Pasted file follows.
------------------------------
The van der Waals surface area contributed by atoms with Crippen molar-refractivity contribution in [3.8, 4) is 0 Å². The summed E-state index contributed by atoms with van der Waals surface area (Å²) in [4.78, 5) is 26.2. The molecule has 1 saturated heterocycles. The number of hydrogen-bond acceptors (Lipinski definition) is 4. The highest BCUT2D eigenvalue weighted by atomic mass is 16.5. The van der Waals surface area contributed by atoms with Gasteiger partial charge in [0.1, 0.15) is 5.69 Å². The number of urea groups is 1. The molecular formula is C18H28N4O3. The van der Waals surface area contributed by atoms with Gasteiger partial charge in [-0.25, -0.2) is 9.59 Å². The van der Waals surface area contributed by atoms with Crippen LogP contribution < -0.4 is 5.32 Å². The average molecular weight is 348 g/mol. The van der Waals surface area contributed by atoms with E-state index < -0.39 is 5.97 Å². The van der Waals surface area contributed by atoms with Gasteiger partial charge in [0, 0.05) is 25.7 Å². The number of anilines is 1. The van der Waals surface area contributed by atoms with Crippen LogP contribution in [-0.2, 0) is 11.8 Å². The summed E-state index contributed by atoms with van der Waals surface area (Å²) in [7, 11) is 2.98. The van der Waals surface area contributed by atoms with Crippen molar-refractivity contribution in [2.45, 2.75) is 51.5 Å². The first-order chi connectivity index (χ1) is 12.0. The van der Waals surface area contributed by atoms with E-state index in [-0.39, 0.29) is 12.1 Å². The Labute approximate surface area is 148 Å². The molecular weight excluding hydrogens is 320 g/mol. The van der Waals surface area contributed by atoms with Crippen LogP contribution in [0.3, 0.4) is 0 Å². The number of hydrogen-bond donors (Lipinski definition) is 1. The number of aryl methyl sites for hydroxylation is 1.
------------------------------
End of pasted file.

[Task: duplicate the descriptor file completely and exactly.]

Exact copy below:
The van der Waals surface area contributed by atoms with Crippen molar-refractivity contribution in [3.8, 4) is 0 Å². The summed E-state index contributed by atoms with van der Waals surface area (Å²) in [4.78, 5) is 26.2. The molecule has 1 saturated heterocycles. The number of hydrogen-bond acceptors (Lipinski definition) is 4. The highest BCUT2D eigenvalue weighted by atomic mass is 16.5. The van der Waals surface area contributed by atoms with Gasteiger partial charge in [0.1, 0.15) is 5.69 Å². The number of urea groups is 1. The molecular formula is C18H28N4O3. The van der Waals surface area contributed by atoms with Gasteiger partial charge in [-0.25, -0.2) is 9.59 Å². The van der Waals surface area contributed by atoms with Crippen LogP contribution < -0.4 is 5.32 Å². The average molecular weight is 348 g/mol. The van der Waals surface area contributed by atoms with E-state index < -0.39 is 5.97 Å². The van der Waals surface area contributed by atoms with Gasteiger partial charge in [0, 0.05) is 25.7 Å². The number of anilines is 1. The van der Waals surface area contributed by atoms with Crippen LogP contribution in [-0.2, 0) is 11.8 Å². The summed E-state index contributed by atoms with van der Waals surface area (Å²) in [7, 11) is 2.98. The van der Waals surface area contributed by atoms with Crippen molar-refractivity contribution in [2.45, 2.75) is 51.5 Å². The first-order chi connectivity index (χ1) is 12.0. The van der Waals surface area contributed by atoms with E-state index in [-0.39, 0.29) is 12.1 Å². The Labute approximate surface area is 148 Å². The molecular weight excluding hydrogens is 320 g/mol. The van der Waals surface area contributed by atoms with Crippen LogP contribution in [0.3, 0.4) is 0 Å². The number of hydrogen-bond donors (Lipinski definition) is 1. The number of aryl methyl sites for hydroxylation is 1.